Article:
[The Daily Nation, Kenya]



The Daily Nation, Kenya

Why Africa Exults at Obama's Victory


"Kenyans believe that with this win, their "son" will implement Africa-friendly policies that could lift the continent from poverty."




June 5, 2008


Kenya - The Daily Nation - Original Article (English)

There are three reasons Kenyans in particular, Africans in general, and the Black race at large, are excited about Senator Barack Obama's spectacular feat in clinching the U.S. Democratic Party nomination for the presidency.


First, Senator Obama has made history as the first African-American to win such a nomination and vie for the presidency of the world's sole superpower.


Secondly, he is regarded as a son of Africa who has made it good in the world.


Third, he is a son of Kenya, tracing his roots to this country through his father, who hailed from the present-day Siaya District.


That's why after a bruising battle against Hillary Clinton, most Kenyans celebrated when Mr. Obama won the nomination. They believe that with this win, their "son" will implement Africa-friendly policies that could lift the continent from poverty.


In the United States itself - especially among African-Americans, his nomination is a landmark, as this is a country where winning the right to vote for "people of color" took a long struggle.


But all of the celebration could be premature, for although the senator epitomizes the American dream, he'll have to constantly look over his shoulder in the run-up to the November elections. One must keep in mind that his presidency isn't a done deal yet.


After his epic win, the major challenge will be to unite the Democrats and win over Mrs. Clinton's supporters, for they may decide to stay home or vote for Republican nominee, Senator John McCain.


Despite his impressive showing, Obama still has to grapple with red-neck Democrats and diehard racists who may not be so enthusiastic about his candidature. Indeed, he's lucky that so far, no one has openly dwelt on the sensitive issue of race, although it's very much alive in the background


But the major battle will be a generational one. Obama is 46 and so will have to convince Americans that he's better than the 71-year-old McCain, a who earned his reputation as a prisoner of war in Vietnam.


Though he looks promising and has unmatched oratorical skills, Obama has to grapple with the issue of experience especially on foreign policy. To his credit, though, all through the campaign he has opposed the unpopular war in Iraq.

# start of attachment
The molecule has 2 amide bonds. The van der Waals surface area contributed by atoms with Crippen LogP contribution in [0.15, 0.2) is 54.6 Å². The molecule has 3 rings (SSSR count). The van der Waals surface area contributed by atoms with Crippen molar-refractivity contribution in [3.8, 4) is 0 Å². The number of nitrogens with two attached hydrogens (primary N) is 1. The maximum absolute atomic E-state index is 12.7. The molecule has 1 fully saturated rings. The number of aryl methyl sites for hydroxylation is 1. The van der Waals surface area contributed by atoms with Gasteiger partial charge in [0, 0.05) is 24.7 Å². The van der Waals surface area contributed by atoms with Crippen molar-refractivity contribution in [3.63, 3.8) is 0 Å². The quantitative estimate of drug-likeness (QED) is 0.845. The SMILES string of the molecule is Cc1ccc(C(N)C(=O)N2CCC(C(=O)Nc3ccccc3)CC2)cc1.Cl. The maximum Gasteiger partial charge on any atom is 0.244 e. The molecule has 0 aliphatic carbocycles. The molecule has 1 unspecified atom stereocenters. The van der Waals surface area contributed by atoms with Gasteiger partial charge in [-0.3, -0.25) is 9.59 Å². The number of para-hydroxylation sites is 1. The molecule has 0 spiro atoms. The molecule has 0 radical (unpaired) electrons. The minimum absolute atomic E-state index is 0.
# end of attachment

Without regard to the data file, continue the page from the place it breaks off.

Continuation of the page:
But what's Africa's interest in the American elections? Ever since the departure of Bill Clinton - seen as the most Africa-friendly president so far - global issues like the war on terror have ensured that issues of interest to Africa have been pushed to the back-burner.


With a new administration in Washington, Africa's core issues will be rising global food and fuel prices, subsidies to farmers which distort trade, barriers that affect Africa's exports to the West, and the war against HIV/Aids.


Many Kenyans hope that if Obama wins the presidential race in November, he will address himself to all or at least some of these issues. But will he be able to overcome the powerful lobbying groups that control American foreign policy and that have so little time for Africa?


These questions aside, for Obama to win he will certainly need all the support he can get from Hillary Clinton. But it's not clear whether the bitter rivals will be magnanimous enough to work together and unify the party.


Some Democrats argue that Obama should settle for Hillary as his running mate, since the two have managed to get so many people who have never voted before out of their homes.


It's tempting to accept the arguments of both Obama and Clinton that rather than being a waste of valuable time, the drawn-out primary season has invigorated the party, drawing record crowds and attracting new voters.


The card is now in the hands of American voters. Kenyans and Africans in general can only pray that Obama's "Change" agenda will sell.


































[Posted by WORLDMEETS.US June 4, 9:49pm]

Barck Obama claps hands with his grandmother, Sarah Hussein Obama, at his father's house in Nyongoma Kogelo village in western Kenya, Aug. 26, 2006.

—BBC NEWS VIDEO: Opinions from around the world on the U.S. Presidential election, June 4WindowsVideo

RealVideo[LATEST NEWSWIRE PHOTOS: Obama wins the Democratic nomination].

Sarah Hussein Obama, paternal grandmother of Barack Obama, in the living room in the village of Kogelo, near the shores of Lake Victoria, Kenya.